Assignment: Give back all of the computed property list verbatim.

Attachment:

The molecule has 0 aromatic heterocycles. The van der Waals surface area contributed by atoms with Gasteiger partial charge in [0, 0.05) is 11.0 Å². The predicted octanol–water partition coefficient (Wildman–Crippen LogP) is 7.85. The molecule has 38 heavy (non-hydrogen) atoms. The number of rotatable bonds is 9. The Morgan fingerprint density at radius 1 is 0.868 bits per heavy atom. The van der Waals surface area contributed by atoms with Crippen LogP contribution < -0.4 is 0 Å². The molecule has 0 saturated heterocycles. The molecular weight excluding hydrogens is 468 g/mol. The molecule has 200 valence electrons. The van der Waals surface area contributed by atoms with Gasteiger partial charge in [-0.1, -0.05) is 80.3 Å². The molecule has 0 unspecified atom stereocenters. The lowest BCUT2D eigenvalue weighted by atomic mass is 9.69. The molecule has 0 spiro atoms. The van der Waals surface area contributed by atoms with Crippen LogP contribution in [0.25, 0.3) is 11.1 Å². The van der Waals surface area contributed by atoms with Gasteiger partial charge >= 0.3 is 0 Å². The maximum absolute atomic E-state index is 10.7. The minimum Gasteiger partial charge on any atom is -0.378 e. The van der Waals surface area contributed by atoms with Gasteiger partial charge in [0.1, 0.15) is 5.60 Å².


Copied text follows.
The molecule has 0 aromatic heterocycles. The van der Waals surface area contributed by atoms with Gasteiger partial charge in [0, 0.05) is 11.0 Å². The predicted octanol–water partition coefficient (Wildman–Crippen LogP) is 7.85. The molecule has 38 heavy (non-hydrogen) atoms. The number of rotatable bonds is 9. The Morgan fingerprint density at radius 1 is 0.868 bits per heavy atom. The van der Waals surface area contributed by atoms with Crippen LogP contribution < -0.4 is 0 Å². The molecule has 0 saturated heterocycles. The molecular weight excluding hydrogens is 468 g/mol. The molecule has 200 valence electrons. The van der Waals surface area contributed by atoms with Gasteiger partial charge in [-0.1, -0.05) is 80.3 Å². The molecule has 0 unspecified atom stereocenters. The lowest BCUT2D eigenvalue weighted by atomic mass is 9.69. The molecule has 0 spiro atoms. The van der Waals surface area contributed by atoms with Crippen LogP contribution in [0.25, 0.3) is 11.1 Å². The van der Waals surface area contributed by atoms with Gasteiger partial charge >= 0.3 is 0 Å². The maximum absolute atomic E-state index is 10.7. The minimum Gasteiger partial charge on any atom is -0.378 e. The van der Waals surface area contributed by atoms with Gasteiger partial charge in [0.1, 0.15) is 5.60 Å².